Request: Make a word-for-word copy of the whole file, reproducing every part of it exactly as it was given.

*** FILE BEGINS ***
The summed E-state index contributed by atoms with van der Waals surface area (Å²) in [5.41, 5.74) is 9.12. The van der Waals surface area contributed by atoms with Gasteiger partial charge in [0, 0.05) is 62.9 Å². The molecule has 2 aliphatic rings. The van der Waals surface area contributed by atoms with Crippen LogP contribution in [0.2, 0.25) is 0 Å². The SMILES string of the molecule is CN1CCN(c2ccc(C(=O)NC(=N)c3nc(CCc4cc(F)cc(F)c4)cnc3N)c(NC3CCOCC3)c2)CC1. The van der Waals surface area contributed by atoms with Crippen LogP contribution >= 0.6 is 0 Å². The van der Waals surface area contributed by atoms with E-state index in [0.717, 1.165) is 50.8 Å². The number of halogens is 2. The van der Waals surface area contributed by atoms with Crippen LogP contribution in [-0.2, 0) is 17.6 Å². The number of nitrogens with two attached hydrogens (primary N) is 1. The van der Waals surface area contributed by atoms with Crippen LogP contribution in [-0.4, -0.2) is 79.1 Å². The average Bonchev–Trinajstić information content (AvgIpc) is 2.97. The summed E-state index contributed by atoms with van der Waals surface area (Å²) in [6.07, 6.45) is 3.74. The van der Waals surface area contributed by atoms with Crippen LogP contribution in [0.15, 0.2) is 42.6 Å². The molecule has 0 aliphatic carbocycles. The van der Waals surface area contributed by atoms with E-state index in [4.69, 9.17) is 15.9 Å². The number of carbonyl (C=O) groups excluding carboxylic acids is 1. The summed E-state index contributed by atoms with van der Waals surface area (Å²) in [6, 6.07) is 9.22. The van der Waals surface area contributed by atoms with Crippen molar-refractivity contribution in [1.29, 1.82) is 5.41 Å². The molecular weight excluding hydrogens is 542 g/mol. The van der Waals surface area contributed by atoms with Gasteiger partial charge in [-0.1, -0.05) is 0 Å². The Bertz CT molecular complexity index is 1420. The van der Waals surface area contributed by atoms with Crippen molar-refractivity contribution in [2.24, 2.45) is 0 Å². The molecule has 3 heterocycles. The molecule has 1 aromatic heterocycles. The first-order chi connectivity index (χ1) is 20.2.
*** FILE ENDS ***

The summed E-state index contributed by atoms with van der Waals surface area (Å²) in [5.41, 5.74) is 9.12. The van der Waals surface area contributed by atoms with Gasteiger partial charge in [0, 0.05) is 62.9 Å². The molecule has 2 aliphatic rings. The van der Waals surface area contributed by atoms with Crippen LogP contribution in [0.2, 0.25) is 0 Å². The SMILES string of the molecule is CN1CCN(c2ccc(C(=O)NC(=N)c3nc(CCc4cc(F)cc(F)c4)cnc3N)c(NC3CCOCC3)c2)CC1. The van der Waals surface area contributed by atoms with Crippen LogP contribution >= 0.6 is 0 Å². The van der Waals surface area contributed by atoms with E-state index in [0.717, 1.165) is 50.8 Å². The number of halogens is 2. The van der Waals surface area contributed by atoms with Crippen LogP contribution in [-0.2, 0) is 17.6 Å². The number of nitrogens with two attached hydrogens (primary N) is 1. The van der Waals surface area contributed by atoms with Crippen LogP contribution in [-0.4, -0.2) is 79.1 Å². The average Bonchev–Trinajstić information content (AvgIpc) is 2.97. The summed E-state index contributed by atoms with van der Waals surface area (Å²) in [6.07, 6.45) is 3.74. The van der Waals surface area contributed by atoms with Crippen LogP contribution in [0.15, 0.2) is 42.6 Å². The molecule has 0 aliphatic carbocycles. The van der Waals surface area contributed by atoms with E-state index in [4.69, 9.17) is 15.9 Å². The number of carbonyl (C=O) groups excluding carboxylic acids is 1. The summed E-state index contributed by atoms with van der Waals surface area (Å²) in [6, 6.07) is 9.22. The van der Waals surface area contributed by atoms with Crippen molar-refractivity contribution in [1.29, 1.82) is 5.41 Å². The molecular weight excluding hydrogens is 542 g/mol. The van der Waals surface area contributed by atoms with Gasteiger partial charge in [-0.1, -0.05) is 0 Å². The Bertz CT molecular complexity index is 1420. The van der Waals surface area contributed by atoms with Crippen molar-refractivity contribution in [2.24, 2.45) is 0 Å². The molecule has 3 heterocycles. The molecule has 1 aromatic heterocycles. The first-order chi connectivity index (χ1) is 20.2.